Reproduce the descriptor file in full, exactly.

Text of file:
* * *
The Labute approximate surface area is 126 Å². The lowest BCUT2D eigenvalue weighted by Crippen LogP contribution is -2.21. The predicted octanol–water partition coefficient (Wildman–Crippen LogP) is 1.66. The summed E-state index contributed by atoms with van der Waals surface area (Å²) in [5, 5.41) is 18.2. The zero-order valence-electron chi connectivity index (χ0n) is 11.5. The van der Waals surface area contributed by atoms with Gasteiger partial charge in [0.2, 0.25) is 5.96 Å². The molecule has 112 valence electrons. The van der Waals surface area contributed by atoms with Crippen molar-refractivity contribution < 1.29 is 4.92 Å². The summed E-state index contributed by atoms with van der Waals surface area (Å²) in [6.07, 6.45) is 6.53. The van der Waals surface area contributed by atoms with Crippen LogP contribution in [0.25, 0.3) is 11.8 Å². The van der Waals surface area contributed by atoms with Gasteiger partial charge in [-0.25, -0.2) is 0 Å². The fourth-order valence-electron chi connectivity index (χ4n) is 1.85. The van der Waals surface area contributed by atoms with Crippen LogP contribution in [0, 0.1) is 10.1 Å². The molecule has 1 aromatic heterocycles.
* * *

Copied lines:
The Labute approximate surface area is 126 Å². The lowest BCUT2D eigenvalue weighted by Crippen LogP contribution is -2.21. The predicted octanol–water partition coefficient (Wildman–Crippen LogP) is 1.66. The summed E-state index contributed by atoms with van der Waals surface area (Å²) in [5, 5.41) is 18.2. The zero-order valence-electron chi connectivity index (χ0n) is 11.5. The van der Waals surface area contributed by atoms with Gasteiger partial charge in [0.2, 0.25) is 5.96 Å². The molecule has 112 valence electrons. The van der Waals surface area contributed by atoms with Crippen molar-refractivity contribution < 1.29 is 4.92 Å². The summed E-state index contributed by atoms with van der Waals surface area (Å²) in [6.07, 6.45) is 6.53. The van der Waals surface area contributed by atoms with Crippen LogP contribution in [0.25, 0.3) is 11.8 Å². The van der Waals surface area contributed by atoms with Gasteiger partial charge in [-0.25, -0.2) is 0 Å². The fourth-order valence-electron chi connectivity index (χ4n) is 1.85. The van der Waals surface area contributed by atoms with Crippen LogP contribution in [0, 0.1) is 10.1 Å². The molecule has 1 aromatic heterocycles.